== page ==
NewsCoronavirus COVID-19 Local Government

Actions

Towns wrestle with whether to open their public pools this summer

Here's one that is, another that won't
Franklin aquatic.PNG
Posted at 11:19 PM, Jun 03, 2020
and last updated 2020-06-03 23:19:49-04

INDIANAPOLIS — An announcement from the City of Indianapolis is expected Friday about the status of public pools this summer. Will they be open or closed?

That is the same question cities and towns across the state are wrestling with, and not always coming up with the same answer.

In Johnson County, the Franklin Aquatic Center, which features an outside pool, will be open. The announcement was made Wednesday. But in Bloomington, the two public pools will remain closed due to COVID-19 concerns.

Chip Orner, is Franklin's Director of Parks and Recreation. "We’ve spent weeks combing over CDC guidelines, state executive orders as well as guidance from the Indiana State Department of Health recommendations to make an informed decision on whether to open the Franklin Family Aquatic Center this summer," he said. The decision to open was based on several factors:

  • Social / physical distancing. No more than 600 people will be allowed at any time, about half normal capacity. Groups can have no more than 25 people. There will be more space in the concessions area and in the water slide and diving boards waiting areas.
  • Cleaning and sanitizing: All 250 lounge chairs on the pool deck were eliminated for 2020, but guests can bring their own folding chairs. Additional cleaning staff has been hired and hand sanitizer will be available.
  • Informed guests: The pool has created additional signage informing guests about hand washing and other CDC recommendations. There are signs warning about the danger of contracting COVID-19 if you use the aquatic center.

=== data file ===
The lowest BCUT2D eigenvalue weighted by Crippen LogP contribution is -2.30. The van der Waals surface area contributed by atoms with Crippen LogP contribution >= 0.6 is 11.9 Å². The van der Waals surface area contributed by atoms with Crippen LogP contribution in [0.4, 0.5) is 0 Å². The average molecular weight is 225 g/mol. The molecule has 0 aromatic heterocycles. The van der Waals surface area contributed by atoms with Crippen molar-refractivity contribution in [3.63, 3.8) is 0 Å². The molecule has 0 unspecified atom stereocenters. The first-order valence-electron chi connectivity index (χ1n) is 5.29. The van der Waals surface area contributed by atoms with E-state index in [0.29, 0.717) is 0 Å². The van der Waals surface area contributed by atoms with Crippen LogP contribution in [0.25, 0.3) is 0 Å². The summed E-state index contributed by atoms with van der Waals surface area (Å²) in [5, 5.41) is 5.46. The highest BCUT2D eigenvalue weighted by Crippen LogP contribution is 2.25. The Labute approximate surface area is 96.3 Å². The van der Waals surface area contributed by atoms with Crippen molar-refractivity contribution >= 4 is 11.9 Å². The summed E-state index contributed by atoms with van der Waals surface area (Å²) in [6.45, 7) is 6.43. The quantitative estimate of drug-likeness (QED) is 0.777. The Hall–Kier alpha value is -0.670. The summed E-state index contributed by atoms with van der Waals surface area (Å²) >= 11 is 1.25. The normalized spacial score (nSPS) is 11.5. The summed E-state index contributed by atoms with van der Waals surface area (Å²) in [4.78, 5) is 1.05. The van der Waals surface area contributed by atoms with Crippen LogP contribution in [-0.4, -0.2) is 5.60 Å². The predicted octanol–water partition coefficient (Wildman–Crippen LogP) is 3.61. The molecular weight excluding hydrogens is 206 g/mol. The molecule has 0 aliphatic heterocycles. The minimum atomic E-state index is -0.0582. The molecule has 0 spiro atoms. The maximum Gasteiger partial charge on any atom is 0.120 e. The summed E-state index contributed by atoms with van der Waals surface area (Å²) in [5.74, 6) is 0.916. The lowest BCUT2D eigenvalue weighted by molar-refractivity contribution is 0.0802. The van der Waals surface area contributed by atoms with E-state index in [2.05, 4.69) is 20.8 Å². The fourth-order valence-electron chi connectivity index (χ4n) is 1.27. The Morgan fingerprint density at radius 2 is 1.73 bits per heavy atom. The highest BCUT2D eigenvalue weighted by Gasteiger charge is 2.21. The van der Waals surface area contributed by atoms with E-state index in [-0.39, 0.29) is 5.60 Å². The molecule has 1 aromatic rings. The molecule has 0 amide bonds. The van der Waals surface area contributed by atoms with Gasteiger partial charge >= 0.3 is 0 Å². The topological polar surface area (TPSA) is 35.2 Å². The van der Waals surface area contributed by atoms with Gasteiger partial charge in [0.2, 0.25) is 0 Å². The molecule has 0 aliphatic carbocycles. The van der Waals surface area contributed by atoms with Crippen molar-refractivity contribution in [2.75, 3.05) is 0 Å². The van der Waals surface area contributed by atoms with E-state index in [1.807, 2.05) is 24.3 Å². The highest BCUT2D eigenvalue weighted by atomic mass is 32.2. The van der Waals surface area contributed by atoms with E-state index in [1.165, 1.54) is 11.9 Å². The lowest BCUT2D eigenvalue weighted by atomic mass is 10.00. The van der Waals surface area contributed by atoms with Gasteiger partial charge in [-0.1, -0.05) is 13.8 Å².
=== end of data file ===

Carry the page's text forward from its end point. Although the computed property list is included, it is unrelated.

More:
The Franklin Aquatic Center will open July 4.

But in Bloomington, the city's two pools will remain closed this summer. Numerous factors contributed to the decision, according to Bloomington Parks and Recreation Department Administrator Paula McDevitt.

Social distancing would be difficult at the pools, as would following CDC and Monroe County Health Department guidelines designed to limit the spread of COVID-19. Finding properly trained lifeguards was a concern.

"We have been managing the effects of COVID-19 in every facet of our Parks and Recreation Department's programs, events and facilities since early March," said McDevitt. "Even then, we started planning in the hopes of opening two of our city's most popular summer destinations: Bryan Park Pool and Mills Pool. After consulting with our state and national associations, and researching public health recommendations, we came to the difficult conclusion that, in the grand scheme of our responsibilities, keeping the pools closed is the right decision for the community.”

It's not all bad news, however. "While we are disappointed to have to keep our outdoor pools closed this season, we are excited to announce that the new spray pad at Switchyard Park is slated to open later in June," McDevitt said.

The spray pad at Switchyard Park, located near the Pavilion at 1601 S. Rogers St., is a system of nearly 90 nozzles and misters that spray water into the air. Visitors of all abilities may interact with the water streams as they choose. The water in the chlorinated system is treated just as it is in swimming pools.